Friends may be better than morphine at killing pain, study suggests
Getting together regularly with friends is not just great for your emotional wellbeing; new research suggests it may also make you better able to tolerate pain.
A team led by Katerina Johnson, a doctoral student in the University of Oxford’s Department of Experimental Psychology Researchers made the finding, with Johnson saying it may all come down to endorphins.
“Endorphins are our body’s natural painkillers. Studies have shown they’re more powerful than morphine if you consider them at the same dose,” she told CTV News Channel Thursday.
Endorphins are known to promote social bonding. But they work the other way as well: social interactions trigger the release of endorphins which then bind to opioid receptors in the brain and produce positive emotions. That’s the process that gives us those good feelings we get from seeing our friends.
To test whether people who had large groups of friends were also better at tolerating pain, Johnson’s team recruited 101 young adults between the ages of 18 and 34.
Each person was asked to fill out questionnaires that quizzed them on the number of friends they were in contact with once a week and those they were in touch with around once a month.
They were also asked about their daily stress and their tendency to extroversion and “agreeableness” – meaning whether they were generally happy people. As well, the researchers asked them about their physical fitness,
“One of the things we had to consider was that maybe fitter individuals are better in tests of muscular pain, so we took that into account in our analysis,” Johnson said.
They then asked the volunteers to do a wall sit test in which they had to squat against a wall with knees at a 90-degree angle and a straight back. The volunteers were asked to hold the uncomfortable position for as long as possible.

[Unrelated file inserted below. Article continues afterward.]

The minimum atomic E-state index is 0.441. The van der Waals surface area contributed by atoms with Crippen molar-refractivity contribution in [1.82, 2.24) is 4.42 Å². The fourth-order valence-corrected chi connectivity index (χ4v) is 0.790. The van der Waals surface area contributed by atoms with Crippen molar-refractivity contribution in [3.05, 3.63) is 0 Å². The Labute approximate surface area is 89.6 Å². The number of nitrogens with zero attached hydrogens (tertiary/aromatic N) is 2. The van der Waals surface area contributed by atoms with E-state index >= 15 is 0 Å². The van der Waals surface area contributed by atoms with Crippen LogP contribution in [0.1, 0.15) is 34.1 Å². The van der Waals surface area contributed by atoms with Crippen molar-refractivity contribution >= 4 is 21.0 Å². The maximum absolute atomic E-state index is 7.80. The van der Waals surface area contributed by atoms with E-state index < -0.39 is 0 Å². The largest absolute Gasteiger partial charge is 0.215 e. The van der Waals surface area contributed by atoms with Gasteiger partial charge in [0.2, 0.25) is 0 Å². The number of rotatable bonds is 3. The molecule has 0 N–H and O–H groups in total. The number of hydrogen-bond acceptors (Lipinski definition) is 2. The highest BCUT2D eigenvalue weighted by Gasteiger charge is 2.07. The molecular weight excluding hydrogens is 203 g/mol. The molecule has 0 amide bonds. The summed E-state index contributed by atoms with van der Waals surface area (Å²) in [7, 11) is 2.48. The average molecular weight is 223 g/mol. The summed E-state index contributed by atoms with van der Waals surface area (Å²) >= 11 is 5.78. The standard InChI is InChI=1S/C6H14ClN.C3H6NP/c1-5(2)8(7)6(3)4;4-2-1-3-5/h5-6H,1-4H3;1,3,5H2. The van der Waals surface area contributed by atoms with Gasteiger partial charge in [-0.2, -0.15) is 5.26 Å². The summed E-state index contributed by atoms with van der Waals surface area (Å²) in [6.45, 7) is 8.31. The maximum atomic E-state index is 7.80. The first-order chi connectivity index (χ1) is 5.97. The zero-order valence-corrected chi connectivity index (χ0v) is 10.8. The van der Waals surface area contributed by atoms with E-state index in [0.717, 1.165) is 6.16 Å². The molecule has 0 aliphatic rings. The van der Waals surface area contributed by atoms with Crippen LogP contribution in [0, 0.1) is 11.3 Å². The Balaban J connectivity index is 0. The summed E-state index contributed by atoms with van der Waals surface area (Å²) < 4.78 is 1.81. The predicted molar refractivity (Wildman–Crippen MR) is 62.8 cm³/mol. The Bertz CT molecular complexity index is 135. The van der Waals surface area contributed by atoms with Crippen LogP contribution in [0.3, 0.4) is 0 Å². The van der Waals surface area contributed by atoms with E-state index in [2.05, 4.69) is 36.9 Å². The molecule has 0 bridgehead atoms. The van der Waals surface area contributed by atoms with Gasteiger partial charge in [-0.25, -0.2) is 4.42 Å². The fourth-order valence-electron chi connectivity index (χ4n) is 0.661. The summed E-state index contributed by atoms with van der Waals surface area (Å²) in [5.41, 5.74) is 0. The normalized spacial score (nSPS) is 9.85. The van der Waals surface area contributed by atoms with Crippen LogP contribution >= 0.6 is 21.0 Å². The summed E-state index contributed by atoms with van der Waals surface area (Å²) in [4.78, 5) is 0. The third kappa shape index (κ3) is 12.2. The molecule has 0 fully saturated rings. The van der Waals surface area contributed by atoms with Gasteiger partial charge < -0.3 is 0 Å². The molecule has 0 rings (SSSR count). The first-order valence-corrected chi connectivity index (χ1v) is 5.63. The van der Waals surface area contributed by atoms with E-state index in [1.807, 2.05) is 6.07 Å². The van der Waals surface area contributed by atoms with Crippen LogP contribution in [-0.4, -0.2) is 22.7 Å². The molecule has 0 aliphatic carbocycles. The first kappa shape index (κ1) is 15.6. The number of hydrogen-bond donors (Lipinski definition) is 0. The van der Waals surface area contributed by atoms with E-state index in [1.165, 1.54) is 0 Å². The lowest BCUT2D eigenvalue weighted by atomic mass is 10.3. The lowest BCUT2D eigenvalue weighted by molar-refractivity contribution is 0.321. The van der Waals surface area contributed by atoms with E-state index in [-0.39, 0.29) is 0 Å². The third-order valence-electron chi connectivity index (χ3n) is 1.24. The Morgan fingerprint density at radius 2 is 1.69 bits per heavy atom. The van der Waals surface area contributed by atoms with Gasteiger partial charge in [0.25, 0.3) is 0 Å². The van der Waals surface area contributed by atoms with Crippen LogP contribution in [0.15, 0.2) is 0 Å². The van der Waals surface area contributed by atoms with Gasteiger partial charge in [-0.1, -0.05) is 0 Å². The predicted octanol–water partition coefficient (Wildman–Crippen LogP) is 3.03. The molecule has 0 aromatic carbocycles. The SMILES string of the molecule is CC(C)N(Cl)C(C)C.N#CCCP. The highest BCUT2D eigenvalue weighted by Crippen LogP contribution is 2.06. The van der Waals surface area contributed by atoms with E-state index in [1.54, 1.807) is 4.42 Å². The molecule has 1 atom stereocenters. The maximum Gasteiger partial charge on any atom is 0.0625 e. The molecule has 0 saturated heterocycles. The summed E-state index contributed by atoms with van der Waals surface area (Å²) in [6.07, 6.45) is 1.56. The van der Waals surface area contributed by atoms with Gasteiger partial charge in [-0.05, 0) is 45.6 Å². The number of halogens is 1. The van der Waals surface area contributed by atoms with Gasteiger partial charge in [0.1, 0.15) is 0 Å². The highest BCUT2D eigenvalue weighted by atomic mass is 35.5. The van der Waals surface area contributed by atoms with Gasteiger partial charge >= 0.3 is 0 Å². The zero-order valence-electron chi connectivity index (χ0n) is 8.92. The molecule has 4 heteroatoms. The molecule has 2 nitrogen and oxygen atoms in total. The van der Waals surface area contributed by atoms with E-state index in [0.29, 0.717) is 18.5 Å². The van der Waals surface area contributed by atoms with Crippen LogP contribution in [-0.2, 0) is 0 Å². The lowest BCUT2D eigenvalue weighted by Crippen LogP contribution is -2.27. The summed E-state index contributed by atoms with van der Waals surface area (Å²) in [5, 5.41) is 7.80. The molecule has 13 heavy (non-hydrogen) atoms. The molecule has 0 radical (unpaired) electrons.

People with larger social networks, including people they saw only once a month, tended to higher pain tolerance, the research team reports in the latest issue of Nature. Johnson said it may be that having many friends revs up the endorphin system.
“People who interact more and have this higher endorphin activity in the brain may be less sensitive to pain,” she said.
The volunteers’ “agreeableness” score had no effect on their pain tolerance; what was more predictive of their pain tolerance was their social network size.
The researchers also found that those who reported higher stress levels tended to have smaller social networks. That may be because larger social networks help people to manage stress better. Or it may be that stress or its causes mean people have less time for social activity, shrinking their network.
Those who were more physically fit also tended to have smaller social networks. That might simply be because fit individuals spend time exercising and have less time to see their friends. Or it could be that these people are aware that physical activity promotes endorphin release, so they are using exercise as an alternative means to get an endorphin rush.
Johnson says the findings add to the research suggesting the powerful effect of friendship on our emotional and physical wellbeing.
“Studies suggest that the quantity and quality of our social relationships affect our physical and mental health and may even be a factor determining how long we live,” she said in a statement.